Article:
Image by B.W. Kyalo
He tells me “you’ll barely see them again. The rigidness in his voice is saved for special occasions, occasions that leave you different. “If you meet it will be uncomfortable stares and weird silence after saying passive hellos”.
“You will forge conversations because you have talked about everything and anything already. You won’t have common ground because you have morphed into different people. You think more and you believe in your ideologies too firmly.
They will not be welcoming to anything you present as before. They will claim that you have maringo and are now acting like you are better than them. They will remind you of that night at F2 and you would laugh and ask them if they can help you right your biography”.
“I don’t remember all my classmates, I barely recognize them. However, one or two drop by throughout the year to ask if I could employ their cousin or their niece”. I wouldn’t want to be that classmate, I thought as I looked away.
I drifted and started thinking about the chicken I left in the fridge and the guacamole I made. They were tantalizing. I could still smell the aroma as I sat on this bench. The bench that has seen our behinds more than passers-by.
“You will struggle to remember their names, you will mark their faces. The familiarity will soon fade and you will pass them on the streets, the way I do. It’s not arrogance, it’s just that life has become too diverse and the content has occupied all the mental space”.
“Not all of you shall become successful. It’s the painful fact. You might have 1000 graduates but only quarter of that number will be wealthy or rich”. I got worried when his tone dropped, I felt as if the pressure had begun too early just when I thought I was done with suffering.
You must make the smartest decision right after graduation. What you do in the first 6 months will determine whether you be rich or stay reach”. I understood but he had stretched it with the analogy.
The cold bench was making my thighs a zebra crossing. I could wait to stand and rub them afterwards- the Kenyan way with a little spit. Karimi will eat my chicken; I will pour my wrath, so help me God. Please protect my chicken, please. He noticed I was not as attentive as I should be. I pretended to write notes so he thinks that I’m listening keenly.
“Kuku chips kuku chips guacamole’ I wrote in my worst handwriting so he couldn’t make out the words.
“I want to see your 5 year goals”. I flipped through the pages and showed him. He was impressed that I actually had goals; I knew it was a test. He wanted another avenue to scare me into progress but I don’t scare easily and my listening is off but I do hear subconsciously.
I wanted to tell him that when I’m alone, Maryjane gives me all these ideas. Ideas that could make the world a better place. That would make Kenya great again. I wanted to tell him that I would become the president. Mary Jane though……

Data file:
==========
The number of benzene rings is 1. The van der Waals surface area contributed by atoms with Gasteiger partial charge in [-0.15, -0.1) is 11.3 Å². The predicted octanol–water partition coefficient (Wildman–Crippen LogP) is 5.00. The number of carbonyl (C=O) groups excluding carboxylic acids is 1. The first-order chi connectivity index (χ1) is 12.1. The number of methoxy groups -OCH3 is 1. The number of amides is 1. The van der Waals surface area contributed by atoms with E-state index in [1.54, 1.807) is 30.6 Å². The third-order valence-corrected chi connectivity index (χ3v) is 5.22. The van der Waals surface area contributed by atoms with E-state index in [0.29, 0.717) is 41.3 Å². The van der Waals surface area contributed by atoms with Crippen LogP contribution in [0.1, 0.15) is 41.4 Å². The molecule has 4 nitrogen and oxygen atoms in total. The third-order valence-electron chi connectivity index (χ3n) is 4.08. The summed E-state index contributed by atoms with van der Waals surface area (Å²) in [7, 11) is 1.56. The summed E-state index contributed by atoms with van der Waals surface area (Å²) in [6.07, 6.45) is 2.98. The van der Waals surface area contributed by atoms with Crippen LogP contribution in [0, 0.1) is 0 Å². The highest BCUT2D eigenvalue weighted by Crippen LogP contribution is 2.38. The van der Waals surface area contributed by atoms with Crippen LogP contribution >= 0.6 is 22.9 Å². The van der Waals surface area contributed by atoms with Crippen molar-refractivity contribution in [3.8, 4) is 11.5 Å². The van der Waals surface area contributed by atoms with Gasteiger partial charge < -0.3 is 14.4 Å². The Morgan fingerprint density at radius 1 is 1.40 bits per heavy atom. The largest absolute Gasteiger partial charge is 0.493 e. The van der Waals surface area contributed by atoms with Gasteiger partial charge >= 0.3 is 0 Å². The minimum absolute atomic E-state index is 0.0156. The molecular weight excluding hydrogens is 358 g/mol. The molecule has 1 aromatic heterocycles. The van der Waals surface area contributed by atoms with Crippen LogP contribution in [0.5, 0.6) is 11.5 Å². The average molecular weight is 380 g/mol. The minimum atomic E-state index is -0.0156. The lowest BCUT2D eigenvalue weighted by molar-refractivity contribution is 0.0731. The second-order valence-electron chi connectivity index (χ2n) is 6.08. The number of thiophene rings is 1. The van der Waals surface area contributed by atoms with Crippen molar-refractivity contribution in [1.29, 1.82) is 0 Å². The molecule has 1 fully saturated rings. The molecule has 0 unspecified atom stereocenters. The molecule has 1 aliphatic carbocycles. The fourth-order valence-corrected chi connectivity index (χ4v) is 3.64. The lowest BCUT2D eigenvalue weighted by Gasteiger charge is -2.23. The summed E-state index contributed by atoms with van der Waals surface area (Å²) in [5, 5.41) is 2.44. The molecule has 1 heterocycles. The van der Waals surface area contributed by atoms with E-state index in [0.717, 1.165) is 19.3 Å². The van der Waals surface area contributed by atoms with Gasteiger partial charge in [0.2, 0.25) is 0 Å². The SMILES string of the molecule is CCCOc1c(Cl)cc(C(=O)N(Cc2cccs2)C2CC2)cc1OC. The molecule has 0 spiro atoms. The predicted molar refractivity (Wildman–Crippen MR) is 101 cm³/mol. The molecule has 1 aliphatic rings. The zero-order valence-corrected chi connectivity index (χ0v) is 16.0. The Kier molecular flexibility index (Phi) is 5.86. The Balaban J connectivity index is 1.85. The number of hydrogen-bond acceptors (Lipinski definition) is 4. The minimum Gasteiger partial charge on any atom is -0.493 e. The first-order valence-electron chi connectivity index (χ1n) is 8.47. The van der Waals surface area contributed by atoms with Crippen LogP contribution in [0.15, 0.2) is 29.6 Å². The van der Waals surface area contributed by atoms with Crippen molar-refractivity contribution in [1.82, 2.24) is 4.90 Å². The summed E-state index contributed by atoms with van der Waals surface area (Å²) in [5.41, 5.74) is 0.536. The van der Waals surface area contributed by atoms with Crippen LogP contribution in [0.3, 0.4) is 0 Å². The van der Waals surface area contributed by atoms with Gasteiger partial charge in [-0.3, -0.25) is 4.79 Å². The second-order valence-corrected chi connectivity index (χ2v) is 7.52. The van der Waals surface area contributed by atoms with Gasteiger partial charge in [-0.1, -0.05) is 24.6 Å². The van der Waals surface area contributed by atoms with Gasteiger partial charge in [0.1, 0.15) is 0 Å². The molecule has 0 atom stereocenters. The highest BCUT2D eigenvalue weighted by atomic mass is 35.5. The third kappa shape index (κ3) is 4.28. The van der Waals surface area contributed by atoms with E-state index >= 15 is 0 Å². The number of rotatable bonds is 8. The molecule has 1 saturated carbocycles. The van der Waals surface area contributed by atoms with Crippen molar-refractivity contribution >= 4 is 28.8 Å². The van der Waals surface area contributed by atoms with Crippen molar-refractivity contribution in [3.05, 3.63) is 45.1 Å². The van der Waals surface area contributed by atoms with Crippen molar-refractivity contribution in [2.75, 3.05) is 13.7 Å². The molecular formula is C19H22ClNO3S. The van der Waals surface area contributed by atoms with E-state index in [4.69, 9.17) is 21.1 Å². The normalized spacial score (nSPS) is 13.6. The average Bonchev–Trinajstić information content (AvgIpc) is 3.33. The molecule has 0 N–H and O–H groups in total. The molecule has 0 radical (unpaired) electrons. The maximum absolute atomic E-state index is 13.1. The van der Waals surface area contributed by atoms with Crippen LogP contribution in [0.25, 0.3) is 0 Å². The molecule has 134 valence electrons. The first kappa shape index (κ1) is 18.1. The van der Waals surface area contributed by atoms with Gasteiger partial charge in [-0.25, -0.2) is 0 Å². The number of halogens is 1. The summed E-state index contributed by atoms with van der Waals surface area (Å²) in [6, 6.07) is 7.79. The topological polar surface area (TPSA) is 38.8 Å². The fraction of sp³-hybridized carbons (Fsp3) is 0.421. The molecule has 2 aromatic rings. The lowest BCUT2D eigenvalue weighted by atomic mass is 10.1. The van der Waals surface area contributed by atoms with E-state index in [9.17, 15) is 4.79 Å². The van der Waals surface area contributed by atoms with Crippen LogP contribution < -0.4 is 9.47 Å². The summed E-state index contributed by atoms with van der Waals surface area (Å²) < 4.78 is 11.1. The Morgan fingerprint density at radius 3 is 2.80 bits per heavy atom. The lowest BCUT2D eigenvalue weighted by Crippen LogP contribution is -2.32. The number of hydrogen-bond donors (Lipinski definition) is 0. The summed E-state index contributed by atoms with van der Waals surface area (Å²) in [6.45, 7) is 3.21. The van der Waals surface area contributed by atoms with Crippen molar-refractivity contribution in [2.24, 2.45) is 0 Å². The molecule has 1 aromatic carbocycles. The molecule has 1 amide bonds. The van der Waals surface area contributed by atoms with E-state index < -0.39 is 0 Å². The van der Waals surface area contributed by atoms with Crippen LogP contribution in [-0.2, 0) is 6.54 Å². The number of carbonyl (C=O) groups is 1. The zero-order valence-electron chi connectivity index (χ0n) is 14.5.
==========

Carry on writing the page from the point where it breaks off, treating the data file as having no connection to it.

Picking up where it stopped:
He said that once I graduate, I will only be talking to 5 of my classmates and I will miss the environs of Moi University. I would miss falls and F2. I wondered if those are the Fs I would miss but I nodded in agreement.
He told me to leave behind the bad memories because I was too young to understand. I hated that line. It’s used as a derogative to my mental capacity, I felt that my intelligence was questioned abrasively and the one questioning it is nothing taller than a nail. I would rant but not today. I learnt restraint or rather I practiced it.
“The bad memories will imprison you; you must accept and move on. The good memories will put a smile on your face and will rid of regret.
I‘m glad that you are wild and free; that you had the most fun in university. You would make a great wife and an even better mother”. He was trying to make up for the ‘too young’ comment but he made it worse.
I didn’t live my life without dictation so I can be a great wife or mother. It upset me that yet again a woman’s worth is only seen through marriage and child rearing. It’s quite appalling that when a child misbehaves, their mother is the first to be blamed. Such archaic ideologies stir the acid in my pit.
“You mean I would make a fine individual, right”?
He didn’t understand my inference and I didn’t insist.
He reminded me of a guy I had a discussion with in my bedsitter back at school. The type of guy who had dreadlocks at his temple and shaved the sides; dyed his beard to blonde and walked around saying – ya know warrr i mean. I was sitting on the bed and him on the floor looking up to me (I’m saying this very loosely).
He claimed that he will marry a corporate woman. A woman who doesn’t smoke pot unless he instructs, a woman who works and pays her own bills and she is to be very submissive to all his needs. The audacity this young man had was absolutely riveting.
His ideologies were straight from the butt. Worse off is that he is graduating this year. I couldn’t believe in 2018 that there are men who still believe that a woman who can provide for herself in every way possible is still not treated as a partner but as a child. What are you ninjas smoking? Jameni I digress.
“You will make a fine woman Daisy. I have no doubt about that. But if you choose the wrong partner it will break you”. I wondered if he had talked to my mother. A successful woman’s greatest demise lies with whom she shares her bed with.
“You must be attracting a whole lot of different men (this guy doesn’t know my phone is bone dry or are the men he is referring to virtual?) but remember none of them are worth your time if they are not built like you”.
“I’m so happy you are graduating young civilian!”
I stood up rubbing off the zebra lines……